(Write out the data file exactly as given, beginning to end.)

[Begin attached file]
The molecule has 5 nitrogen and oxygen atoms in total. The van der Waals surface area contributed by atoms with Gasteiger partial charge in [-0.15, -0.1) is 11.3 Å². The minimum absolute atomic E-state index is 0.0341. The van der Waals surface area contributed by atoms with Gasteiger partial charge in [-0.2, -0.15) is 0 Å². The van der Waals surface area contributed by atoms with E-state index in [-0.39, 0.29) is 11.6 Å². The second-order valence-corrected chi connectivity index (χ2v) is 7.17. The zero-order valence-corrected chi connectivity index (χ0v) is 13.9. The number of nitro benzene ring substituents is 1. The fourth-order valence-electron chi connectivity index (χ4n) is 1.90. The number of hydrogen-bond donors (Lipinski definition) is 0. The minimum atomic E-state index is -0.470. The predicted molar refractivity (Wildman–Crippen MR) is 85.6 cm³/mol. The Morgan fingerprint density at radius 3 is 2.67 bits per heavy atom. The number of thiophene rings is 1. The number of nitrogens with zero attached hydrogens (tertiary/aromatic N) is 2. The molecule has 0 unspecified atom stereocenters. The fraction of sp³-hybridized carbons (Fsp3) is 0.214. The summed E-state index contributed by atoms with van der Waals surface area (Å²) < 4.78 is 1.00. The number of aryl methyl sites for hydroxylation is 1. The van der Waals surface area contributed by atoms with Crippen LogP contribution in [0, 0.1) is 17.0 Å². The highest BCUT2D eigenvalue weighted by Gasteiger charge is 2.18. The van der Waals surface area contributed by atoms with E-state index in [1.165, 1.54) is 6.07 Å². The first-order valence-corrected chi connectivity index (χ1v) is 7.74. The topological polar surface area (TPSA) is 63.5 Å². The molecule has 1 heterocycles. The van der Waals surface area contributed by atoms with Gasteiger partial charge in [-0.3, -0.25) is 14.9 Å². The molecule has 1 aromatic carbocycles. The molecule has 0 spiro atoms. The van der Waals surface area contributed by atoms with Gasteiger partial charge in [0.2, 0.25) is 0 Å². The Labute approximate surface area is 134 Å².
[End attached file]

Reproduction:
The molecule has 5 nitrogen and oxygen atoms in total. The van der Waals surface area contributed by atoms with Gasteiger partial charge in [-0.15, -0.1) is 11.3 Å². The minimum absolute atomic E-state index is 0.0341. The van der Waals surface area contributed by atoms with Gasteiger partial charge in [-0.2, -0.15) is 0 Å². The van der Waals surface area contributed by atoms with E-state index in [-0.39, 0.29) is 11.6 Å². The second-order valence-corrected chi connectivity index (χ2v) is 7.17. The zero-order valence-corrected chi connectivity index (χ0v) is 13.9. The number of nitro benzene ring substituents is 1. The fourth-order valence-electron chi connectivity index (χ4n) is 1.90. The number of hydrogen-bond donors (Lipinski definition) is 0. The minimum atomic E-state index is -0.470. The predicted molar refractivity (Wildman–Crippen MR) is 85.6 cm³/mol. The Morgan fingerprint density at radius 3 is 2.67 bits per heavy atom. The number of thiophene rings is 1. The number of nitrogens with zero attached hydrogens (tertiary/aromatic N) is 2. The molecule has 0 unspecified atom stereocenters. The fraction of sp³-hybridized carbons (Fsp3) is 0.214. The summed E-state index contributed by atoms with van der Waals surface area (Å²) < 4.78 is 1.00. The number of aryl methyl sites for hydroxylation is 1. The van der Waals surface area contributed by atoms with Crippen LogP contribution in [0, 0.1) is 17.0 Å². The highest BCUT2D eigenvalue weighted by Gasteiger charge is 2.18. The van der Waals surface area contributed by atoms with E-state index in [1.165, 1.54) is 6.07 Å². The first-order valence-corrected chi connectivity index (χ1v) is 7.74. The topological polar surface area (TPSA) is 63.5 Å². The molecule has 1 heterocycles. The van der Waals surface area contributed by atoms with Gasteiger partial charge in [-0.3, -0.25) is 14.9 Å². The molecule has 1 aromatic carbocycles. The molecule has 0 spiro atoms. The van der Waals surface area contributed by atoms with Gasteiger partial charge in [0.2, 0.25) is 0 Å². The Labute approximate surface area is 134 Å².